William Morris (1834-1896) was a pioneer in the field of decorative arts in the United Kingdom and the United States, and his influence can be felt even in the present day. The majority of the nearly 600 designs in which he had a hand were based on natural forms – many of them flowers, leaves, trees and other flora. He did not seek to be literal with the flowers he saw, or the inspiration drawn from 16th-century woodcuts and illuminated manuscripts that he owned, but rather hinting at a more stylized interpretation.
I could get lost in the world that William Morris created. I feel like the dense foliage, the birds and bugs, the fantastical flowers all hint at a secret garden that William Morris must have spent time in to dream up his beautiful tapestries and wallpapers.
For my Art Bead Evolution for this round I wanted to immerse myself in the flora of his creations, mimicking the shapes and taking color cues from this pattern, Tulip and Willow. I have been playing with a new clay called Quick Cure Clay (from Ranger Industries), and the inventor Dr John Pojman was kind enough to send me a new formulation he is working on that he calls Noir. This black clay is very dark, and I knew that it would make the best base for testing out my theories.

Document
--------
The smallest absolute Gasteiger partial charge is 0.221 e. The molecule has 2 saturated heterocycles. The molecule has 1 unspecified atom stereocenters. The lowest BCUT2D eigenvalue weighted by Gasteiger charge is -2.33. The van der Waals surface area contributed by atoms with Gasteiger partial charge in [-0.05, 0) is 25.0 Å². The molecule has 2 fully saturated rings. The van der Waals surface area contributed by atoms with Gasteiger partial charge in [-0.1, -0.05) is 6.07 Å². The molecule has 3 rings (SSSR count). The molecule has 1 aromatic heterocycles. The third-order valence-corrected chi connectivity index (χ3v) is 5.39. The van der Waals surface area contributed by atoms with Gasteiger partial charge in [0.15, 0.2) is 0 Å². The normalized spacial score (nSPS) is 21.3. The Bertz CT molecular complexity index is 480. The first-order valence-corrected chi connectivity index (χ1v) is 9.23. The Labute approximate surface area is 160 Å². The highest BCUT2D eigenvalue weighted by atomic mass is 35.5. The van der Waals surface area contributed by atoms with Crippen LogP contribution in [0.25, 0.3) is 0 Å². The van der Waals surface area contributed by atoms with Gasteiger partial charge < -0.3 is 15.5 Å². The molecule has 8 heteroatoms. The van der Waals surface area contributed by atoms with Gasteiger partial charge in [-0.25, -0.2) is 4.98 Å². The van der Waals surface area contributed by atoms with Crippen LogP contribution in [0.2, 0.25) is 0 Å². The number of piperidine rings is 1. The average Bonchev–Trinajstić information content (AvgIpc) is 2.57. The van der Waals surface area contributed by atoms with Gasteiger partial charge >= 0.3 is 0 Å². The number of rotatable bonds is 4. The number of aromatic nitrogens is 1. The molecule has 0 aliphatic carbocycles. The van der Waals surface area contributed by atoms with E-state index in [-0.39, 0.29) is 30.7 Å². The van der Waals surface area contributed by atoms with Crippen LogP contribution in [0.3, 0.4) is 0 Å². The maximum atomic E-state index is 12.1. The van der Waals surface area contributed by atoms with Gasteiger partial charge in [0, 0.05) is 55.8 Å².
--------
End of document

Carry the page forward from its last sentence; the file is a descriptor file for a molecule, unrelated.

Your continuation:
I used molds to create the sculpted flowers and leaves, and meshed them together. Then I used some brand new mica powders that I bought in a rainbow of colors: perwinkle, sapphire, olivine, emerald, white gold, and gold. This new clay is pretty amazing…using an ordinary heat gun kicks off the self-cure that happens with this clay. When using the mica powders on the black it has the look of raku to me. I made each of these into a pendant with a loop of wire at the top before curing. Super lightweight and five times stronger than polymer clay. I will be sending these to my Simple Truths Sampler Club members shortly.
Let’s see what you did…
We pick one winner from all who post during our Art Journey challenges to get a prize package from one of our editors. This prize package includes a fantastic set of assorted art beads from the stash of our Earring Whisperer, Loralee Kolton. This prize package worth more than $50 includes sets and pairs of lampwork by by Amanda Craigmyle, pewter lion earring pair by Kelly Lutrell, a retro looking tiger head from Allegory Gallery, and some assorted accent beads that will work brilliantly for the upcoming Art Journey #7 challenge. Stay tuned for more details to come!
Congratulations, Rachel Pierce!
Miss Rachel, Send an email to firstname.lastname@example.org so that I can make arrangements to have your prize sent to you!
Stay tuned for the Art Journey #7 to start next week! I will be back with our Art Journey Launch Pad to get you started.